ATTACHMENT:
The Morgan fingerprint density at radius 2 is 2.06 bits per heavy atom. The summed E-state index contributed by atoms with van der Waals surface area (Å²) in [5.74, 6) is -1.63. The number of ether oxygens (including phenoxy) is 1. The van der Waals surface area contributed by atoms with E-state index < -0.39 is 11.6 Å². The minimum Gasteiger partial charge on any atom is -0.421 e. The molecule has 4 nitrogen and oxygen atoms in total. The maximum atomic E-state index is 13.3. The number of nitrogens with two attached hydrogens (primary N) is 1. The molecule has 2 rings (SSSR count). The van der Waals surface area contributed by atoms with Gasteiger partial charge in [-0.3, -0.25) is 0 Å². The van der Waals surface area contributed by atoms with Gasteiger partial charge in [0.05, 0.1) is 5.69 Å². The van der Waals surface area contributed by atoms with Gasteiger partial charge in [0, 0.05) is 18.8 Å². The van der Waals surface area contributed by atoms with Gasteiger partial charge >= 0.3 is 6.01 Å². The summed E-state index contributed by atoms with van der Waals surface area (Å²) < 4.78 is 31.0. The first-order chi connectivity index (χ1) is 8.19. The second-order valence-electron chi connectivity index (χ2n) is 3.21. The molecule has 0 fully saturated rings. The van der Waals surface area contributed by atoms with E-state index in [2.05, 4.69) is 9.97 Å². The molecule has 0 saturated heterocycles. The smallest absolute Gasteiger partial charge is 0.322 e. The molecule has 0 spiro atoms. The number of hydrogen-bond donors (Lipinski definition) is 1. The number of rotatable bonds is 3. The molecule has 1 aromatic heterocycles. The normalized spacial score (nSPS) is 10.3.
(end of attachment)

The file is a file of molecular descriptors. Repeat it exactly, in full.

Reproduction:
The Morgan fingerprint density at radius 2 is 2.06 bits per heavy atom. The summed E-state index contributed by atoms with van der Waals surface area (Å²) in [5.74, 6) is -1.63. The number of ether oxygens (including phenoxy) is 1. The van der Waals surface area contributed by atoms with E-state index < -0.39 is 11.6 Å². The minimum Gasteiger partial charge on any atom is -0.421 e. The molecule has 4 nitrogen and oxygen atoms in total. The maximum atomic E-state index is 13.3. The number of nitrogens with two attached hydrogens (primary N) is 1. The molecule has 2 rings (SSSR count). The van der Waals surface area contributed by atoms with Gasteiger partial charge in [-0.3, -0.25) is 0 Å². The van der Waals surface area contributed by atoms with Gasteiger partial charge in [0.05, 0.1) is 5.69 Å². The van der Waals surface area contributed by atoms with Gasteiger partial charge in [0, 0.05) is 18.8 Å². The van der Waals surface area contributed by atoms with Gasteiger partial charge >= 0.3 is 6.01 Å². The summed E-state index contributed by atoms with van der Waals surface area (Å²) < 4.78 is 31.0. The first-order chi connectivity index (χ1) is 8.19. The second-order valence-electron chi connectivity index (χ2n) is 3.21. The molecule has 0 fully saturated rings. The van der Waals surface area contributed by atoms with E-state index in [2.05, 4.69) is 9.97 Å². The molecule has 0 saturated heterocycles. The smallest absolute Gasteiger partial charge is 0.322 e. The molecule has 0 spiro atoms. The number of hydrogen-bond donors (Lipinski definition) is 1. The number of rotatable bonds is 3. The molecule has 1 aromatic heterocycles. The normalized spacial score (nSPS) is 10.3.